Early Railways

A Guide for the Modeller

Peter Chatham, Stephen Weston

Early Railways, A Guide for the Modeller will encourage and support the modelling of the earliest period of railway history, from the very beginnings of steam traction at the start of the nineteenth century, up to about 1880; a period which for British modellers has scarcely been covered in book form. Over these few decades the railways evolved fro
Date Published :
May 2019
Publisher :
Pen and Sword
Language:
English
Illustration :
150 color & black and white illustrations, a selection of drawings and track plans
Format Available    QuantityPrice
Hardback
ISBN : 9781526700162
Pages : 192
Dimensions : 11 X 8.5 inches
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In stock
$39.95

Overview
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Early Railways, A Guide for the Modeler will encourage and support the modeling of the earliest period of railway history, from the very beginnings of steam traction at the start of the nineteenth century, up to about 1880; a period which for British modelers has scarcely been covered in book form. Over these few decades the railways evolved from something which at the start was markedly different, into a scene that any present-day railwayman would recognize.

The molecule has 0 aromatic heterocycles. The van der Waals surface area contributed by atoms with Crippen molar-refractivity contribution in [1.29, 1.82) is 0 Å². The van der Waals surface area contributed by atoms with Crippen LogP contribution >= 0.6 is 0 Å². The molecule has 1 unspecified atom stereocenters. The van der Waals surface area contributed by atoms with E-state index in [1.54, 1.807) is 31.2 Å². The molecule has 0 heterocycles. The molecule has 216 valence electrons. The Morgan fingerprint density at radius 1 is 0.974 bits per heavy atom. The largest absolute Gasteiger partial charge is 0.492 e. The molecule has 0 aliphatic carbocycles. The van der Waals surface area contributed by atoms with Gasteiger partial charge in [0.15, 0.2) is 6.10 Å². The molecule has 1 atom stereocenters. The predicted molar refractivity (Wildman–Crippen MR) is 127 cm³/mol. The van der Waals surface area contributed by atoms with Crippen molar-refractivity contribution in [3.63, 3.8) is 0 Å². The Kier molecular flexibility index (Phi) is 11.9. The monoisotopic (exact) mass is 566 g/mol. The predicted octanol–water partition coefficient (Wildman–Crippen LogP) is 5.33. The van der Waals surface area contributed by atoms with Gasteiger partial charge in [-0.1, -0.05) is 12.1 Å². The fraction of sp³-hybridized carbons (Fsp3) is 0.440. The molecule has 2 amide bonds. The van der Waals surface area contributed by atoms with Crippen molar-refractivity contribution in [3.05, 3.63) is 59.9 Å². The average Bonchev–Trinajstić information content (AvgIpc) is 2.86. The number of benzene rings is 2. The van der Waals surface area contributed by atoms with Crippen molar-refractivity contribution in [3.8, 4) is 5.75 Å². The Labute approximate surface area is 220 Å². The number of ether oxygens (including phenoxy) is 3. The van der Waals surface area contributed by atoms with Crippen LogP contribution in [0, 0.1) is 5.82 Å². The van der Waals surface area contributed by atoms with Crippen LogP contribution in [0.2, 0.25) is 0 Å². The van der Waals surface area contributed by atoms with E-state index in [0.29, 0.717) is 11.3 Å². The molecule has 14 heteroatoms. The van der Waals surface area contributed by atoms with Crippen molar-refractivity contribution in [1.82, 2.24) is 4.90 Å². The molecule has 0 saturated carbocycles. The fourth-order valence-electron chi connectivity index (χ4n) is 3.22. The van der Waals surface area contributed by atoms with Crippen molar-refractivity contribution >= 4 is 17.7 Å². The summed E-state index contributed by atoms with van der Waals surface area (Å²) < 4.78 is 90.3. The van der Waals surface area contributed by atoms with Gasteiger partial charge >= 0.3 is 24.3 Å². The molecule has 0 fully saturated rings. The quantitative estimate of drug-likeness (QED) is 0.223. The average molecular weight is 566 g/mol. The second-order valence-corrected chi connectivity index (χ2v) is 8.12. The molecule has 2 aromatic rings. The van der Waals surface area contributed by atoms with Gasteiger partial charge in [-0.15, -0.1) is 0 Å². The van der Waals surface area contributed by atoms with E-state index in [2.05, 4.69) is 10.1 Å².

It is a time with much to commend it from a modelers point of view. The trains were much shorter and therefore easier to fit into the limited space most of us have available as, correspondingly, were the station layouts, especially at the beginning of the period. Modeled at 7mm to the foot scale, a modern steam express would need at least 12 or 13 feet in length and a minimum curve radius of 6 feet, whereas an 1840 express of a loco and a dozen carriages might be no more than about 6 feet long and, behind the scenes at least, able to take curves of no more than 2 or 3 feet radius, as well as being able to instantly catch the eye of the viewer.

About The Author
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After working as a geologist, Stephen Weston went on to develop his own company, which specialises in the stabilisation of old shallow mine workings and mineshafts. He joined the London & North Western Railway Society and for three years was the Journal Editor. His interest in the London & Birmingham Railway and 0 Gauge modelling resulted in the formation of Parliamentary Trains Ltd., where Stephen is responsible for kit production and marketing.

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